Ask Tax Dad: How Do I E-File? What’s A Deduction, Anyway?

TAXDADSEZHistorically, our staff Certified Tax Cat has handled readers’ questions about taxes, but he took feline early retirement and hung up his oversized eyeglasses. Filling in for him is Laura’s dad, a retired accountant and real live independent tax preparer. Exclusively on Consumerist, Tax Dad answers your questions.

Our question today comes from a reader named Laura who does not work here:

I won $2400 in the Florida state lottery this year, and I also have $2400 in losing scratch offs that I want to use to help possibly offset the taxes. Can I use Turbotax, or do I need to head to H&R Block?

Congratulations on your win. The good news is that there is no Florida state tax on your winnings, since Florida has no personal income tax. And “no comment” on H&R Block.

Of course, the IRS does consider your $2,400 to be taxable income, and you will or should receive a tax statement on that. As far as deducting your gambling losses up to $2,400, the qualifier would depend on whether you can itemize your deductions on Schedule A. If so, the gambling losses would qualify as a miscellaneous deduction.

What is Schedule A? You often hear people refer to things as “tax-deductible.” This means that you can enter it on your tax form, and it will reduce the amount of your income that you have to pay taxes on by the same amount. Common expenses that people deduct include mortgage interest, student loan interest, and charitable donations.

Whether you need to document all of these items (called “deductions” in tax land) separately depends on the total of items that you would deduct. To make life simpler, the IRS has a standard deduction that applies to most people of modest means with relatively simple taxes. For tax year 2013, the standard deduction for an individual is $6,100. If you’re married or have dependents, that amount goes up.

If you have other qualifying deductions, such as mortgage interest, property taxes, or donations, the gambling losses could put you over the standard limit. The section of the your tax return that you use to list all of these deductions is called Schedule A.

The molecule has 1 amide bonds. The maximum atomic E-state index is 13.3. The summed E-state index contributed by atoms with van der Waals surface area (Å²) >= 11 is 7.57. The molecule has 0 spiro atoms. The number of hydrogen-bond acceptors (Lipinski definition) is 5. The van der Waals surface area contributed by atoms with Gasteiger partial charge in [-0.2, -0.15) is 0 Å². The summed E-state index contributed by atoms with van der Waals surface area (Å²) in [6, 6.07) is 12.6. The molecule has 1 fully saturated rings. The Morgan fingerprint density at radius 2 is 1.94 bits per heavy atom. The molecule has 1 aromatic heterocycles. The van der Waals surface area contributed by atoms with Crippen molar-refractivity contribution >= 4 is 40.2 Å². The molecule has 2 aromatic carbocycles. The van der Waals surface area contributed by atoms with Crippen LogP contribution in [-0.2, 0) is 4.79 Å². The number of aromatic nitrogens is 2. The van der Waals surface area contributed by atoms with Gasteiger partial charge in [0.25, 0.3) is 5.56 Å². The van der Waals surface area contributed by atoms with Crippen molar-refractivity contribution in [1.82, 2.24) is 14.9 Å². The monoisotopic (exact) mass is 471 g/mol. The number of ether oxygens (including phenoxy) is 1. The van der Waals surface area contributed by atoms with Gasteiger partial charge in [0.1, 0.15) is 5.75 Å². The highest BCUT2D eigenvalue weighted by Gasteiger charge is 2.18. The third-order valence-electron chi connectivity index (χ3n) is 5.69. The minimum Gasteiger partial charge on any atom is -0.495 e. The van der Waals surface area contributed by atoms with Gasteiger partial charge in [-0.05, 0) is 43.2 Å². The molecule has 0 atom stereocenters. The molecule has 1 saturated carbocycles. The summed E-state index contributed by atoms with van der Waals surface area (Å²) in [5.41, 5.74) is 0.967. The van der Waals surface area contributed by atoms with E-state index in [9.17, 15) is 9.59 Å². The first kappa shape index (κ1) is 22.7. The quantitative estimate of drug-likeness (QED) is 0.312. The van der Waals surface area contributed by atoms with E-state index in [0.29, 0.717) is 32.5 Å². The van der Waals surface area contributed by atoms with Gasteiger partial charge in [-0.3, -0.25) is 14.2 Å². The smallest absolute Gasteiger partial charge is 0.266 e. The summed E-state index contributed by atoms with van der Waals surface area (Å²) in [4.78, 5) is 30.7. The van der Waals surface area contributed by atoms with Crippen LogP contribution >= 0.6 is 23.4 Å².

And yes, TurboTax would help you with this. Access TurboTax through the IRS FreeFIle website and you can use the program and file for no cost if you earn less than $58,000. Downloadable forms that you can fill out on your computer are available for people who earn $58,000 or more, but you have to know how to file a tax return in order to use those forms.

A NOTE ABOUT E-FILING

Those of you over 30 may recall the “Good ol’ Days” of filing income tax returns, which involved sitting at the kitchen table on April 15, armed with a sharp pencil, good eraser, all the prior year’s “Important Tax Documents Enclosed” and hammering out a reasonable tax return in time to beat the midnight mailing deadline. Then came the rush to the nearest Post Office to stand in line for a pre-midnight postmark. Lower income filers had it much easier, copying their W-2 onto a short form 1040A and mailing it in. For a while, one could even call the IRS and file by phone.

All this is ending now with modern technology. IRS and many taxing states are heading toward having everyone file their returns electronically, resulting in fewer errors, faster refunds, and more consistency. With few exceptions, paid preparers must file all returns electronically, and the IRS encourages most individuals to do the same.

For the do-it-yourself filer, there are now a number of tax programs out there to choose from, ranging in price from $20 to $100, sometimes with additional fees for state returns and for electronic filing.

The IRS, however, to encourage electronic filing, now makes many of these programs available thru its E-File website, for those with income of less than $58,000. They also make available fillable forms online for people with higher incomes than that.

Many of these programs are very user-friendly: simply fill your information in the correct blanks and your federal and state taxes are electronically filed, and you can print copies for your records. You will be notified immediately of errors like wrong social security numbers, and math errors are mostly eliminated. Most state sites (those with state taxes) also allow free filing through them.

Proceed with caution, though. If you enter one of these programs through their own website instead of starting with the IRS, there may be charges involved. Some let you complete your returns for free, but charge a fee for electronic filing. Some will complete your Federal return and file it for free, but charge you for filing your state return. To avoid this, start on your state taxation department’s site: for example, here’s where you would start here in New York.

You can shop around, but also some of them do not reveal fees until after you have completed the process.

Disclaimer: The nature of free advice is that you often pretty much get what you pay for. Questions answered in the “Ask Tax Dad” column should not serve as a substitute for consulting a tax preparer, accountant, tax attorney, or certified tax cat of your very own. Tax Dad regrets that he cannot offer advice privately over e-mail.

Have a question for Tax Dad about your federal or state tax returns? Send it to us at tips@consumerist.com with “ASK TAX DAD” in the subject line. We’ll run the answers as soon as we can get him to stop Photoshopping pictures of wild grouse.